This finally brings me to my central point, and the reason why now, I actually am staying, regardless of whether the game's mechanics continue to be trashed in WoTLK or not; that I've come to realise that this game is ultimately only about one thing.


I watched a video on YouTube recently where a large group of people, including many from outside of the guild in question, came together in Nagrand on their server to mourn the death of a woman who was the co-founder of a guild, and who had essentially become a maternal figure for many of the people there. Pike also wrote a post about something similar which occurred on her own server.

If it hadn't been for this blog, and the forum, I would have left this game probably a year ago; maybe a bit less. There honestly wouldn't have been anything left for me if I'd tried to continue on my own.

Pike. Rilgon. Trackhoof. Efri. (who I've lost contact with, although I've had AIM open again recently; so if you're reading this, get on!) Zulazilu. Tamuka. Nagara. Great Green. Mama Druid. Maevet. Nomakk. Rakan. Alarand. Ashraf. Bandet. Brigwyn; and more, like Boozsha and Awlbiste, who are only just recently joining this list. Even Alumatine, despite the degree to which he has cut me apart verbally at times. I can still see his skill, even if I also see his arrogance.

These are the reasons why I stay; these people. I don't know how many of them you're in contact with, Bellwether; but they're good people, and there's more out there like them. They're worth staying for.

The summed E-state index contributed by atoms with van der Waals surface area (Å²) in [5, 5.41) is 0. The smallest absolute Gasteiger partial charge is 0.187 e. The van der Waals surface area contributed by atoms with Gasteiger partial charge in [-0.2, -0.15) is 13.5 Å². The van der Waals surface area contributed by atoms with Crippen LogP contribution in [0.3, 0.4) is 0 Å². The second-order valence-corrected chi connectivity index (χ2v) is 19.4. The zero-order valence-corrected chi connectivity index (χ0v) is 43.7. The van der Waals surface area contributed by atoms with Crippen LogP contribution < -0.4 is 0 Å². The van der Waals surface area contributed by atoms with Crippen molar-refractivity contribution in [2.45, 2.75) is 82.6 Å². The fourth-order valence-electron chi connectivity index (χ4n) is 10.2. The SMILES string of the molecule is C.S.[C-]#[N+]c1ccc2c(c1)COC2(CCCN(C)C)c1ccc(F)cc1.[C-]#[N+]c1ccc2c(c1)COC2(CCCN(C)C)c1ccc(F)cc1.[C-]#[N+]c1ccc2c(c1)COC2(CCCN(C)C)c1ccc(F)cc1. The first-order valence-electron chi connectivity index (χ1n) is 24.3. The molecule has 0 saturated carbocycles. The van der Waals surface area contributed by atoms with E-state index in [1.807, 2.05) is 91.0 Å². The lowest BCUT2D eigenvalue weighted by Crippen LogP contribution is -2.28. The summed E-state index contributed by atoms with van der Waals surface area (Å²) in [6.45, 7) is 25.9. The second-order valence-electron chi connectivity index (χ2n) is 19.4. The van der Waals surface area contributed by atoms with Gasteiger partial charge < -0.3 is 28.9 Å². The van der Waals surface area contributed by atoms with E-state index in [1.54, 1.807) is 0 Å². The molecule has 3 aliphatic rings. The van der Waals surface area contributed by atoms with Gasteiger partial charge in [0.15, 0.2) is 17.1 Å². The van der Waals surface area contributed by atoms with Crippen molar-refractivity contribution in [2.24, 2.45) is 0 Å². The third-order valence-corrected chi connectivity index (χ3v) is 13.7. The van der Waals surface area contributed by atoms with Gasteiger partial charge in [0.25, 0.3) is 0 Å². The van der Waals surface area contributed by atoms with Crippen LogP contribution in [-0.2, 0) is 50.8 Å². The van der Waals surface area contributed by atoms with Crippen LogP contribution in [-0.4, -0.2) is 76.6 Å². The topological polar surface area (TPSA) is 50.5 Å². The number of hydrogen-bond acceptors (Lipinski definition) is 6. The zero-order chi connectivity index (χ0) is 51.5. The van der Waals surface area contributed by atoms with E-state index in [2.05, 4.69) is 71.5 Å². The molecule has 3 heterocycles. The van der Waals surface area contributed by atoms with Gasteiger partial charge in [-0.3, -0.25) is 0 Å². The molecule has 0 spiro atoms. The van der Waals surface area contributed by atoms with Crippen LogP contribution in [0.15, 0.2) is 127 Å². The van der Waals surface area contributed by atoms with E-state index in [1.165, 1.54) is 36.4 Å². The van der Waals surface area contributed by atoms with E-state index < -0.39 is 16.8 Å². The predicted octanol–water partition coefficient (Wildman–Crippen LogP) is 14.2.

It's true that this game doesn't have much time left. Chilton will drive it into the ground as he did UO, because he's an incompetent, creatively barren, cynical, excessively capitalistic, greedy bastard, and that's all he knows how to do. Mythic will then probably be stupid and gullible enough to hire him after WoW crashes and burns, so he can then do the same to Warhammer. He will survive, no matter how many games he destroys, because he still knows what the suits like, and he knows how to give it to them; in their minds, the players be damned.

That isn't what's important. What is important is that we find those individuals within this virtual environment, and the virtual environments which follow, who are worth keeping.

Try to meet someone in this game who, when they die, if they do, it causes you to cry like a baby, simply because of how crucial they've become to your own existence, no matter how stupid that sounds in the context of a game.

That, however, is what WoW is about. It's the only thing it really can be.